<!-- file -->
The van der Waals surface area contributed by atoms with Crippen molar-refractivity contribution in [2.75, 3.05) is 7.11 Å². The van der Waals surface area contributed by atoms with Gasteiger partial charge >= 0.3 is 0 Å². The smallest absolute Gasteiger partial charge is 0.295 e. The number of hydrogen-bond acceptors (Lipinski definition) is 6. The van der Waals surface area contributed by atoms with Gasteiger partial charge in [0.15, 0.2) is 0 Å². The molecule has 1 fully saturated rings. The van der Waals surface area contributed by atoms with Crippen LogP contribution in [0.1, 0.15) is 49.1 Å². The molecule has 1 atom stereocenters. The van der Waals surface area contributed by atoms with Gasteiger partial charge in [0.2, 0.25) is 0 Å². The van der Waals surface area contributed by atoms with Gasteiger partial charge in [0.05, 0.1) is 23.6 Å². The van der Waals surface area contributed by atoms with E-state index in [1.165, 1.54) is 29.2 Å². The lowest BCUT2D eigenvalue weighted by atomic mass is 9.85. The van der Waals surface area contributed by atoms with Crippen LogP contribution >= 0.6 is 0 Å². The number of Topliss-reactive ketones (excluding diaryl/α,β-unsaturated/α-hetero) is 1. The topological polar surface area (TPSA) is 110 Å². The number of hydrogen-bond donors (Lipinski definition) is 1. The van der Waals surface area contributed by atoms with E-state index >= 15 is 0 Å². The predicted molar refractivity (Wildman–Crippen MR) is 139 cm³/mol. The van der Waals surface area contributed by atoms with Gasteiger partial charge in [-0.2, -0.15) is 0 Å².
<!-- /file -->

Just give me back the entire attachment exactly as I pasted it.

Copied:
The van der Waals surface area contributed by atoms with Crippen molar-refractivity contribution in [2.75, 3.05) is 7.11 Å². The van der Waals surface area contributed by atoms with Gasteiger partial charge >= 0.3 is 0 Å². The smallest absolute Gasteiger partial charge is 0.295 e. The number of hydrogen-bond acceptors (Lipinski definition) is 6. The van der Waals surface area contributed by atoms with Gasteiger partial charge in [0.15, 0.2) is 0 Å². The molecule has 1 fully saturated rings. The van der Waals surface area contributed by atoms with Crippen LogP contribution in [0.1, 0.15) is 49.1 Å². The molecule has 1 atom stereocenters. The van der Waals surface area contributed by atoms with Gasteiger partial charge in [0.2, 0.25) is 0 Å². The van der Waals surface area contributed by atoms with Gasteiger partial charge in [0.05, 0.1) is 23.6 Å². The van der Waals surface area contributed by atoms with E-state index in [1.165, 1.54) is 29.2 Å². The lowest BCUT2D eigenvalue weighted by atomic mass is 9.85. The van der Waals surface area contributed by atoms with Crippen LogP contribution >= 0.6 is 0 Å². The number of Topliss-reactive ketones (excluding diaryl/α,β-unsaturated/α-hetero) is 1. The topological polar surface area (TPSA) is 110 Å². The number of hydrogen-bond donors (Lipinski definition) is 1. The van der Waals surface area contributed by atoms with E-state index >= 15 is 0 Å². The predicted molar refractivity (Wildman–Crippen MR) is 139 cm³/mol. The van der Waals surface area contributed by atoms with Gasteiger partial charge in [-0.2, -0.15) is 0 Å².